BBVA has released the 2021 annual report on the remuneration of directors. For the first time the bank is applying the directors’ remuneration policy approved at the latest Annual General Meeting (AGM), which includes the best practices in the market in terms of compensation. In 2021, a year in which the bank posted its highest recurring result and the highest cash dividend per share of the past ten years, the total remuneration for the Chair and the CEO increased 5 percent and 8 percent, respectively, compared to 2019. The remuneration of 2020 is not comparable as that year both waived their full variable compensation as a gesture of responsibility during a period heavily marked by the pandemic.
The total remuneration for BBVA Chair Carlos Torres Vila for 2021 is €7.8 million, up 5 percent compared to 2019. In terms of fixed compensation (salary) he earned €2.9 million in 2021. Variable remuneration for the same year is €4.2 million. According to the remuneration policy, 40 percent of this amount will be paid in 2022 (half in cash and half in BBVA shares). The remaining 60 percent (of which 40 percent will be in cash and the rest in shares) will be paid over the next five years, in equal installments and subject to the achievement of multi-year performance indicators previously set. The total contribution to his retirement plan has been €0.3 million and remuneration in kind is €0.3 million.
It is worth noting that the directors’ remuneration policy approved at the 2021 AGM involved a redistribution of the different components of the BBVA Chair compensation. The amount agreed for his retirement was thus reduced from €1.6 million (about 67 percent of the annual fixed salary) to €0.4 million (15 percent of said salary, in line with the best practices in the market). The difference between both figures (€1.2 million) was distributed between his fixed and variable remuneration, keeping the existing weighing of these two components (45-55 percent, respectively), except for the annual amount of €157,000, which was waived by the Chair.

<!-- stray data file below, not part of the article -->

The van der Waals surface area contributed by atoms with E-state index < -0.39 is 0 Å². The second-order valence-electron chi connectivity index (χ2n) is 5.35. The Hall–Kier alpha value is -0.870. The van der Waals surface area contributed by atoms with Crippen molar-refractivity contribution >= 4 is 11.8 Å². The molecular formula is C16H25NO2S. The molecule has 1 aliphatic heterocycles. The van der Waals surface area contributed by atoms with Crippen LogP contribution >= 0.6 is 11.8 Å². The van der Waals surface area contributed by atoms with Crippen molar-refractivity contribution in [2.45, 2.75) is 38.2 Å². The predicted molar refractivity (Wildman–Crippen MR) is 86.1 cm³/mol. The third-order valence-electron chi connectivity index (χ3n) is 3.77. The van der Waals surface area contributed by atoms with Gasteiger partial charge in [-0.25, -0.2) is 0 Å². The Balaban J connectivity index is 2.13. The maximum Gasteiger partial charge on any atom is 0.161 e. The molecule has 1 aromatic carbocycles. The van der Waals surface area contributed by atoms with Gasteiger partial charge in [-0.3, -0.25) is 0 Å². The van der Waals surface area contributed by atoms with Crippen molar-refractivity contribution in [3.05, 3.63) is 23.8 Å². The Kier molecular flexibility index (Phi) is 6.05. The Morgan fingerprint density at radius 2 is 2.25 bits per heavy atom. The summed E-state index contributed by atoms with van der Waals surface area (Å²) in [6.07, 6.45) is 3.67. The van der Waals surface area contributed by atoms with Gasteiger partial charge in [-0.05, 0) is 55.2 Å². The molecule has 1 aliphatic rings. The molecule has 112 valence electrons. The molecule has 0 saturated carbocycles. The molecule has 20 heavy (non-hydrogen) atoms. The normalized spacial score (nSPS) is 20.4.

As for the CEO, 2021 total remuneration for Onur Genç is €6.8 million, up 8 percent compared to 2019. His fixed salary amounts to €2.2 million and €3.2 million in variable remuneration, the latter subject to the same conditions of deferral and payment in cash and shares as the Chair’s. The CEO gets a complementary payment (‘cash in lieu of pension’) on his fixed salary, and a mobility allowance, given his condition of high-ranked international executive, two concepts for which he received €1.3 million. Additionally, the bank paid €0.2 million as remuneration in kind.
Surpassing the goals set for 2021 (119 percent for the Chair and 121 percent for the CEO), a year when the Group achieved the highest recurring profit in ten years and proposes to distribute among its shareholders the highest cash dividend per share in a decade, has led to a total remuneration of 5 percent (Chair) and 8 percent (CEO) higher than 2019, (when said target achievement stood at 106 percent and 107 percent, respectively). The year 2020 is not comparable since both the Chair and CEO voluntarily waived their variable remuneration, as a gesture of responsibility in a period heavily marked by the Covid-19 pandemic.
The variable compensation is subject to the achievement of targets for a series of financial indicators related to results, efficiency and profitability; and non-financial indicators, related to transformation, customer satisfaction and sustainability.